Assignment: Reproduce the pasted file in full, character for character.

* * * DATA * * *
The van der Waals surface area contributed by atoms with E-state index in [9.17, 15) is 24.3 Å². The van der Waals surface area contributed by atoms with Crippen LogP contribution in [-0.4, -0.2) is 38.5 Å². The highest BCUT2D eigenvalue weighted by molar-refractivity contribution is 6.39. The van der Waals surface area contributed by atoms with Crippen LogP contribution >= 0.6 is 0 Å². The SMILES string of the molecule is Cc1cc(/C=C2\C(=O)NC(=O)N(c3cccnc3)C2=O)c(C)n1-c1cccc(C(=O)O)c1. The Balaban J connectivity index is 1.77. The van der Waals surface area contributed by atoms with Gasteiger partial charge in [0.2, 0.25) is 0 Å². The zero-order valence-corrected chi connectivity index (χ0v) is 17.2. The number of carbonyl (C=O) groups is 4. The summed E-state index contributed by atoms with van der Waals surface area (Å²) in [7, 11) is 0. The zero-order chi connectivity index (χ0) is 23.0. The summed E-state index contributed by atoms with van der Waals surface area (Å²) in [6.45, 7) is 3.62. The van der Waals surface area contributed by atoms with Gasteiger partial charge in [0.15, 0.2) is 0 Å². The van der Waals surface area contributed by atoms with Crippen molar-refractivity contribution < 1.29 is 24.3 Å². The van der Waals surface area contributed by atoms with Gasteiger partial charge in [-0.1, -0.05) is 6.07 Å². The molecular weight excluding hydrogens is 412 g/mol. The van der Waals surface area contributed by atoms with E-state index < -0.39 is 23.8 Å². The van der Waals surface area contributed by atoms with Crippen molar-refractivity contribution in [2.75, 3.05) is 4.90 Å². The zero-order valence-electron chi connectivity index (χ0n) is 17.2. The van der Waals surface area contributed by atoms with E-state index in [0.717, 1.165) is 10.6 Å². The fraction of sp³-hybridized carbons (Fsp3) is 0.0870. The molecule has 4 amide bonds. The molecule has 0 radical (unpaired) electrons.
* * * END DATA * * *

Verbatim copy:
The van der Waals surface area contributed by atoms with E-state index in [9.17, 15) is 24.3 Å². The van der Waals surface area contributed by atoms with Crippen LogP contribution in [-0.4, -0.2) is 38.5 Å². The highest BCUT2D eigenvalue weighted by molar-refractivity contribution is 6.39. The van der Waals surface area contributed by atoms with Crippen LogP contribution >= 0.6 is 0 Å². The SMILES string of the molecule is Cc1cc(/C=C2\C(=O)NC(=O)N(c3cccnc3)C2=O)c(C)n1-c1cccc(C(=O)O)c1. The Balaban J connectivity index is 1.77. The van der Waals surface area contributed by atoms with Gasteiger partial charge in [0.2, 0.25) is 0 Å². The zero-order valence-corrected chi connectivity index (χ0v) is 17.2. The number of carbonyl (C=O) groups is 4. The summed E-state index contributed by atoms with van der Waals surface area (Å²) in [7, 11) is 0. The zero-order chi connectivity index (χ0) is 23.0. The summed E-state index contributed by atoms with van der Waals surface area (Å²) in [6.45, 7) is 3.62. The van der Waals surface area contributed by atoms with Gasteiger partial charge in [0.15, 0.2) is 0 Å². The van der Waals surface area contributed by atoms with Crippen molar-refractivity contribution < 1.29 is 24.3 Å². The van der Waals surface area contributed by atoms with Gasteiger partial charge in [-0.1, -0.05) is 6.07 Å². The molecular weight excluding hydrogens is 412 g/mol. The van der Waals surface area contributed by atoms with E-state index < -0.39 is 23.8 Å². The van der Waals surface area contributed by atoms with Crippen molar-refractivity contribution in [2.75, 3.05) is 4.90 Å². The zero-order valence-electron chi connectivity index (χ0n) is 17.2. The van der Waals surface area contributed by atoms with E-state index in [0.717, 1.165) is 10.6 Å². The fraction of sp³-hybridized carbons (Fsp3) is 0.0870. The molecule has 4 amide bonds. The molecule has 0 radical (unpaired) electrons.